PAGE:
I am an American. I am also part Afghan, part Persian and a practicing Muslim.
I was born here. I have lived in the states my entire life, and I cannot say that I have had too much to complain about. I often feel, however, as if I do not belong in this country.
My Muslim faith is questioned every day by others. It is deemed Satanic, evil, terrorist-breeding, anti-human, anti-life, anti-Western and simply barbaric. By simply donning a piece of cloth on their heads, Muslim women are supposedly oppressed, helpless and in desperate need of saving.
Some Americans seem not to understand Islam and believe everything that they hear on the news, telling Americans that Muslims hate the western world and that Islamic women are brutally oppressed.
I grant that the actions of some individuals who identify as Muslim practitioners, especially in the last decade, have given the world a skewed notion of Islam and have given most all Muslims a bad name.
However, if we were to apply this harsh standard to all human beings, then Christians who are white fundamentalist KKK-enthusiasts would represent all white Christians. Timothy McVeigh would represent all Catholics, simply because he was one.
I do not believe that all non-Muslims hate me and my religion. On the contrary, some of my dearest friends are not Muslim. For the most part, we individually accept each other’s beliefs and values, however they may differ from our own.
Why, then, is there a tendency to demand that Muslims change themselves? To be considered true patriotic Americans who love their country, must Muslims modify their modes of dress, values and cultural traditions?
I do not believe that true patriotism and nationalism only applies to one particular group of American citizens.
What is American anyway? Is it simply one race of human beings, one set of values and beliefs, one clearly designated culture? Are we to push for assimilation of all ethnic and religious groups in the country in order to become whole, a global symbol of unity?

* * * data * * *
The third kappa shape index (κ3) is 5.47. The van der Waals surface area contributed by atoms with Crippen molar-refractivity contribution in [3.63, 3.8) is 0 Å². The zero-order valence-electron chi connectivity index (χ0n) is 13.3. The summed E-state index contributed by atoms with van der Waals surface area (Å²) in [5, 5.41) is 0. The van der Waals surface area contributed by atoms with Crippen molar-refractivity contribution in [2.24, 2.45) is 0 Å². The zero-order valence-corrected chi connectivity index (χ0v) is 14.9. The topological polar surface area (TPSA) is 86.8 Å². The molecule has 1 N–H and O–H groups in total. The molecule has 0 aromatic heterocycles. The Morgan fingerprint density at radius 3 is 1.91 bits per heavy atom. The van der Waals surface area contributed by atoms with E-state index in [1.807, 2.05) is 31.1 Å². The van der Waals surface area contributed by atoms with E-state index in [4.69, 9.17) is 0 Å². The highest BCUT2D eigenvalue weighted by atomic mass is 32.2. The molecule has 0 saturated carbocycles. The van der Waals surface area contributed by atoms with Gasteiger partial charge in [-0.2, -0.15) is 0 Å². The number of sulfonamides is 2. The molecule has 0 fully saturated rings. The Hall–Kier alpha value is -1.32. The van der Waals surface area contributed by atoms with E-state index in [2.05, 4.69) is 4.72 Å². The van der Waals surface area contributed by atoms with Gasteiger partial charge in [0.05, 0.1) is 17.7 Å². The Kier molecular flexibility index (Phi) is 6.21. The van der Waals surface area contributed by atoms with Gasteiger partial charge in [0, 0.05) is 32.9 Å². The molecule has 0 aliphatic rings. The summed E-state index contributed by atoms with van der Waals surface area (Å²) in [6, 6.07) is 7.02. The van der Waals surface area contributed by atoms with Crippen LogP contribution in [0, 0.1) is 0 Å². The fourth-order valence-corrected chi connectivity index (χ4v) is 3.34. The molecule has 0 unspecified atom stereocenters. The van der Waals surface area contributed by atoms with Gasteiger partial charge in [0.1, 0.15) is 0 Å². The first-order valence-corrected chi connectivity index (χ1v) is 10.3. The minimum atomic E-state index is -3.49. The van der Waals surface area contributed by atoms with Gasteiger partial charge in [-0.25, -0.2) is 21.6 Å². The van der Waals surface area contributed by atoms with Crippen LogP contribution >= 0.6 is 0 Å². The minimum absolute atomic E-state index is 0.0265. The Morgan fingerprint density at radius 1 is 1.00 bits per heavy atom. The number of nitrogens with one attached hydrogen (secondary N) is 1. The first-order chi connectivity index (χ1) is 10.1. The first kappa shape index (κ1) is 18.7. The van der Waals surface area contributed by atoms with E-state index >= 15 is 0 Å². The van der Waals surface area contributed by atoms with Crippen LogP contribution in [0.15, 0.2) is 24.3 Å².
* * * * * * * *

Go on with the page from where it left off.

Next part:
What I love about my country is its diversity, not an imaginary notion of uniformity and homogeny.
One key criticism of Islam focuses on its women. It seems that the hijab, which is the attire donned by women practicing Muslim faith, has become a symbol of female oppression in the Western world. I often encounter the attitude that all Muslim women are oppressed and that the hijab especially is a symbol of patriarchal repression, coercion and tyranny on behalf of Muslim men toward Muslim women.
The great hypocrisy here lies in speaking on behalf of all Muslim women by proclaiming that they are oppressed, rather than asking them why they make the quite personal choice to don a headscarf, and indeed, if they feel oppressed by their traditions and their religion.
To me, this is the true patriarchy: speaking on behalf of women and rendering them voiceless and invisible.
I do not claim that all Muslim women who wear the headscarf are liberated, just as I would never claim that all non-Muslim women are free of oppression and patriarchy. Without a doubt, not every veiled Muslim woman is a liberated one but the veil is not a symbol of oppression for every single Muslim woman who wears one.
Indeed, the argument I often hear from veiled Muslim women revolves around a sense of liberation from being seen and treated as a mere sexual object by men. Rather than be constrained in a constant obsession with how they look, some veiled Muslim women enjoy the freedom to simply not care about how others perceive their hair or body.
Relegating Muslim women and men simply to a skewed stereotyped image is not effective; on the contrary, it is more detrimental and dangerous than anything else.
We must work to eradicate the ideas of “East versus West.” We must stop considering Islam, the religion and Muslims, a people, a brutal 10-headed enemy.
In fact, look around you. You’re not likely to see a person who is going to look, talk, believe and think exactly like you. As corny and hackneyed as this may sound, the sooner we learn to accept, and, more importantly, respect the different belief systems in the country and around the globe, the sooner we will all achieve some sort of harmony, or whatever it is that they taught us as children.
Contact CU Independent Staff Writer Neda Habibi at Neda.firstname.lastname@example.org.